part of the premises during his lifetime. Upon the execution of these documents, Nancy E. Weldy and Jennie W. Jones took possession and control of the premises and the personal property. They thereafter managed the farm, borrowed in their own names the money that was needed to carry on operations, and in all ways assumed and claimed ownership of the property. In June, 1902, an agreement was made modifying the restrictions upon sale contained in the agreement of May, 1901, by permitting the sale of portions of the premises to pay the indebtedness on the lands. Under this modification, the conveyances by Weldy and Jones to other defendants, set forth in the complaint, were made. Isaac continued to live upon the property, and the agreement with him seems to have been faithfully carried out. He enjoyed the care and privileges which Mrs. Weldy and her daughter had contracted to give, and there was evidence that the payments provided for were made to him. In 1888 he had made a will, in which, after giving Nancy Weldy a life interest in the "home place" (a portion of the property here in dispute), he divided the bulk of the residue of his estate between his brothers, sisters, nephews, and nieces, who are the plaintiffs here. Upon his death the will, in which Nancy was named as executrix, was offered for probate. This action was commenced after the will was filed, but before it was admitted to probate.
Most of the testimony at the trial was directed to the question of Isaac's mental condition, and it is to this point that the argument of appellants is principally directed. So far as the issues of fraud and undue influence are concerned, the evidence for the defendants was certainly ample to support the findings, if, indeed, it did not decidedly preponderate. The court was fully justified in finding, as it did, that no confidential relation existed, and, this being so, no presumptions against the validity of the transfer arose. On the issue of the grantor's competency, mentally, to transact business of this character, many witnesses testified on either side. Most of them qualified as "intimate acquaintances” of Isaac Ripperdan (Code Civ. Proc. $ 1870), and as such gave opinions "respecting his mental sanity.” Generally speaking, the plaintiffs' witnesses expressed the opinion that he was not, in May, 1901, mentally capable of transacting important business, while the contrary view was expressed by the witnesses called by the de fendants. The subscribing witnesses to the deed and bill of sale of May 4, 1901, also testified to their opinion in favor of the grantor's soundness of mind. Code Civ. Proc. $ 1870. The court, in determining the ultimate fact, evidently regarded the testimony of defendants' witnesses as better entitled to credit. This question relating, as it did, purely to the weight of evidence, was peculiarly for the trial court. With its conclusion we cannot interfere. As to several of the wit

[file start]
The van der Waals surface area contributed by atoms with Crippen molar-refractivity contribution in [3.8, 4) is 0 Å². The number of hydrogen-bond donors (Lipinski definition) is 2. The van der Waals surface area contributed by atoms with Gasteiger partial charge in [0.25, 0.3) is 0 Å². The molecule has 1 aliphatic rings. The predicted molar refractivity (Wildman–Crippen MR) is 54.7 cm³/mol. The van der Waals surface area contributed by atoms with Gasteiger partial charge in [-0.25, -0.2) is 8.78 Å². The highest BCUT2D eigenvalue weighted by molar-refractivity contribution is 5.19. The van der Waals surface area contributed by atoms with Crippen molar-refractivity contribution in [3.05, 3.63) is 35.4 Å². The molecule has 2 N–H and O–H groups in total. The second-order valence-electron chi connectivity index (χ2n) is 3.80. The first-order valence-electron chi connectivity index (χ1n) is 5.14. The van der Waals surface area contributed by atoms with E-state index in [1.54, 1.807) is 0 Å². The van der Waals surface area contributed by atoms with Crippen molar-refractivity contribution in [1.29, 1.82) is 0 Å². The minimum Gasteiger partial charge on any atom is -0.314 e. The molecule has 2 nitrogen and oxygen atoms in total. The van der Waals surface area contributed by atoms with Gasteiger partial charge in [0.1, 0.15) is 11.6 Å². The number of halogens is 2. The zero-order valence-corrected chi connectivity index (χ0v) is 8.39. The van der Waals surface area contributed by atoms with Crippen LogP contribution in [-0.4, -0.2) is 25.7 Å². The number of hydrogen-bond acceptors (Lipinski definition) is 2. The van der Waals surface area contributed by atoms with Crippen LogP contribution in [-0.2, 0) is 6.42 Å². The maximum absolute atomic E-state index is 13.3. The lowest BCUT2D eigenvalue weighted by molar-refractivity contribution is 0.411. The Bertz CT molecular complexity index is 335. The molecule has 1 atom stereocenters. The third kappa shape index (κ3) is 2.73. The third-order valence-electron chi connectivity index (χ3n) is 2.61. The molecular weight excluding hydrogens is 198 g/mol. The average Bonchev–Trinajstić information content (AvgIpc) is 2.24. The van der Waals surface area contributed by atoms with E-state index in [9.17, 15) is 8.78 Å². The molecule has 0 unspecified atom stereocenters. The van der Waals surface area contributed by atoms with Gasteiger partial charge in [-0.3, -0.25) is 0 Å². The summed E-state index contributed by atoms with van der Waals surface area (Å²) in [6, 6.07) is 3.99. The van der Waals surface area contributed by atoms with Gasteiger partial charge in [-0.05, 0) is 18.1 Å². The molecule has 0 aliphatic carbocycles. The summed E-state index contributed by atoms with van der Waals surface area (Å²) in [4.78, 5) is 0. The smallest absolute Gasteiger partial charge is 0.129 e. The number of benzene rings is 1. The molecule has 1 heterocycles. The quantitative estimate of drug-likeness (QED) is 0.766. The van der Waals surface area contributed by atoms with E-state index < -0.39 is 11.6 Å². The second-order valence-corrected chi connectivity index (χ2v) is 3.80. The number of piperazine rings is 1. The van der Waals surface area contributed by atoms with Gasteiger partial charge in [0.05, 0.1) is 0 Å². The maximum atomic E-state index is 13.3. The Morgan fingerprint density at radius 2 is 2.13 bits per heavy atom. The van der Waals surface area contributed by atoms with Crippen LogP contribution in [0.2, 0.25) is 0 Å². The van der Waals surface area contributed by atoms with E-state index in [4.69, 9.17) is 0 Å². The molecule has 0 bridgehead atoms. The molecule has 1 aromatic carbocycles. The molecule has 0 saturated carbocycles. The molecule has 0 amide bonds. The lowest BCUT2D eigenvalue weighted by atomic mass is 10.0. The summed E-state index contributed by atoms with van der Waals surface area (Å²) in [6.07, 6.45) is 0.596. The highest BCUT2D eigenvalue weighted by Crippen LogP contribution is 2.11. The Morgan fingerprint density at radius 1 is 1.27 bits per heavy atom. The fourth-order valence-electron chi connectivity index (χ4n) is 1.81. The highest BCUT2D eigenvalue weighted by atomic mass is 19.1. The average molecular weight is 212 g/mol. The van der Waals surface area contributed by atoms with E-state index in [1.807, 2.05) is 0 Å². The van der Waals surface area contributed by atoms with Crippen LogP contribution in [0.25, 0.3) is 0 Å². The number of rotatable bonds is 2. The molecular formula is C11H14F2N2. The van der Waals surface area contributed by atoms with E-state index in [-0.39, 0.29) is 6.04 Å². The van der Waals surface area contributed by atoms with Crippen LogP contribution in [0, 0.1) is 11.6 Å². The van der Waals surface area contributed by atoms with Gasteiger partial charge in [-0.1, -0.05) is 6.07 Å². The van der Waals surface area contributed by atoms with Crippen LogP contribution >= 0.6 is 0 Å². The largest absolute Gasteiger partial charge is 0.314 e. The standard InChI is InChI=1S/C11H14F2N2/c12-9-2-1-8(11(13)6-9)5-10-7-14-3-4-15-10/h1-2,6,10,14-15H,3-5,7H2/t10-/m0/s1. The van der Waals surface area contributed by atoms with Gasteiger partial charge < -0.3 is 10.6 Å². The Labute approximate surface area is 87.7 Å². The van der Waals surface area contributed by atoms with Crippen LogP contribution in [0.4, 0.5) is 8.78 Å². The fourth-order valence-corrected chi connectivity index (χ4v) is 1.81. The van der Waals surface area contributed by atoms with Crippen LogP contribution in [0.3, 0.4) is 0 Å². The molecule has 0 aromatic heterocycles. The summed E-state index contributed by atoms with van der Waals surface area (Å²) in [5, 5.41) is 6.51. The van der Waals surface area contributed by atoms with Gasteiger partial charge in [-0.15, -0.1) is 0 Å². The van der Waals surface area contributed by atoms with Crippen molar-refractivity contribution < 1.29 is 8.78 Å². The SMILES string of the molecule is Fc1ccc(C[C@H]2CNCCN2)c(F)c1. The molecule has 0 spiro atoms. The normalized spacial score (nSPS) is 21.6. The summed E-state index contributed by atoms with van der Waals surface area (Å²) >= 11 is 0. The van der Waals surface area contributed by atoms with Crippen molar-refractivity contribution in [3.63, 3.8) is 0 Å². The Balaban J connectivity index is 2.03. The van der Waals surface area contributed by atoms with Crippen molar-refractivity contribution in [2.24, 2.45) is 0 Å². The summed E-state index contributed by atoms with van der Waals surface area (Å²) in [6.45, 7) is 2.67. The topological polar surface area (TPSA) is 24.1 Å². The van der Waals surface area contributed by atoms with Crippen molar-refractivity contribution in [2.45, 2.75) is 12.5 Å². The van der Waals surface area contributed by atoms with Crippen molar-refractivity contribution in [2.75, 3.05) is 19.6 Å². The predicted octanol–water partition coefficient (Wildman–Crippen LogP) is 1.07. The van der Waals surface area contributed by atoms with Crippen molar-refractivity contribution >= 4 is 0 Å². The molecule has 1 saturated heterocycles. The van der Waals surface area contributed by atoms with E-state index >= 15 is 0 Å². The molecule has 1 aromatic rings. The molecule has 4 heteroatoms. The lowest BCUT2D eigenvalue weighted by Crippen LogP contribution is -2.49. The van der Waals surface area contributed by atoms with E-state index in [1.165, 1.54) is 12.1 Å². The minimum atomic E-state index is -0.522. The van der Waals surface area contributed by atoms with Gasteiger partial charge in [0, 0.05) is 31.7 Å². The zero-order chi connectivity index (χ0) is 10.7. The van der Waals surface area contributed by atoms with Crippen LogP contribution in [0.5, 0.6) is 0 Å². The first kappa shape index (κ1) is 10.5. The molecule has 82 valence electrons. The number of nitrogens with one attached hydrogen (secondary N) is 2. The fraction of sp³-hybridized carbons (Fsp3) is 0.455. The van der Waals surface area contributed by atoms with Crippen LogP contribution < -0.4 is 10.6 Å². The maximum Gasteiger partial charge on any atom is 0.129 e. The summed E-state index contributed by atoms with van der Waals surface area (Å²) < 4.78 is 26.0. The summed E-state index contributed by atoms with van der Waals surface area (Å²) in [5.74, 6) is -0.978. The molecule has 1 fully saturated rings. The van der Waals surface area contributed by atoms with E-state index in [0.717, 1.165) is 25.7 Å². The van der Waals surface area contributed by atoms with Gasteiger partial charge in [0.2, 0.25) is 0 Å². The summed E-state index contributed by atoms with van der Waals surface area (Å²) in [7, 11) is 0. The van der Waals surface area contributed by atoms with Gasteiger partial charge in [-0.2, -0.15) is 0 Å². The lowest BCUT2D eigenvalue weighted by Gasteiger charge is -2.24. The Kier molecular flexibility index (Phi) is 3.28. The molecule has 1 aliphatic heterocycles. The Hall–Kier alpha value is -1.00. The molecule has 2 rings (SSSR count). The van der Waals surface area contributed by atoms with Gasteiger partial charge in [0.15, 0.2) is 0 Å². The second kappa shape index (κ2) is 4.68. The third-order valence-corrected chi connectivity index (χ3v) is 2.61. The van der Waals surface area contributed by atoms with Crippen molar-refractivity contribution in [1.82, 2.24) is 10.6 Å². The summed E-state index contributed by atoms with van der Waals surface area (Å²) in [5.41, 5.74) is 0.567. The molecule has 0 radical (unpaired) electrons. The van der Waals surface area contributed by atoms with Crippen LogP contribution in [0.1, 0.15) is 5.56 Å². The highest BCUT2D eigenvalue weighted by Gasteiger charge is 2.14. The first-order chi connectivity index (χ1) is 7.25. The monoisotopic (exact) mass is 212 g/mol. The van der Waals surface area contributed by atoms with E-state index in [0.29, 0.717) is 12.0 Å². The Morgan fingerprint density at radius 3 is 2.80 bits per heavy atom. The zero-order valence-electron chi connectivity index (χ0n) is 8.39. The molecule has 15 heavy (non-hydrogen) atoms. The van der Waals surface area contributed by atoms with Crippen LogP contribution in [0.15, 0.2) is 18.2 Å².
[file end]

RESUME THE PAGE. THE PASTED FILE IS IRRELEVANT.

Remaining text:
nesses, appellants argue that they were "interested financially, and therefore disqualified from giving an opinion.” But an interest in the litigation does not, of itself, work any such disqualification. By section 1879 of the Code of Civil Procedure it is provided that “neither parties nor other persons who have an interest in the event of an action or proceeding are excluded” as witnesses. “At common law interest disqualified any person from being a witness. That rule has been modified by statute. In this state interest is no longer a disqualification, and the disqualifications are only such as the law imposes." Merriman v. Wickersham, 141 Cal. 567, 75 Pac. 180. Probably counsel do not intend to claim that these witnesses were in a strict sense not competent to testify, but rather that their interest was such that no weight or credence should be given to their testimony. But that is not a question for this court. The interest of the witnesses on either side was undoubtedly a proper matter for the trial court to consider in weighing their testimony; but, whether a witness be interested or not, it still remains for that court to determine whether, under all the circumstances, his testimony is to be credited or not. The witnesses stated the reasons on which their opinions were based, and their conclusions were no doubt weighed in the light of their reasons. Apart from these opinions, there was a good deal of evidence regarding the relations of the parties and the circumstances surrounding the transactions in question. Much of it had a bearing, one way or the other, on the question of Isaac's mental condition. Without undertaking any more elaborate statement of the facts shown, we repeat that, after a careful examination of the record, we are satisfied that the evidence as to competency was ample to sustain the findings.
Appellants contend, further, that there was no sufficient finding on the issues as to Isaac's competency. The court found "that on said 4th day of May, 1901, said Isaac Piipperdan was entirely competent, mentally and physically, to transact the business of executing and delivering to Nancy E. Weldy and Jennie W. Jones, defendants, the deed of conveyance and bill of sale hereinbefore mentioned; that at the time of the execution and delivery of said deed of conveyance and bill of sale by said Ripperdan to said Nancy E. Weldy and Jennie W. Jones the said Isaac Ripperdan was in full possession of his mental faculties and fully understood the transaction." It is objected that the court has merely found that Isaac was "competent to transact business." Appellants claim that competency or incompetency is a conclusion of law, to be drawn from facts, and that there should have been a finding on the fact of soundness or unsoundness of mind. The cases cited do not sustain the proposition that competency or capacity to contract may not properly be found as an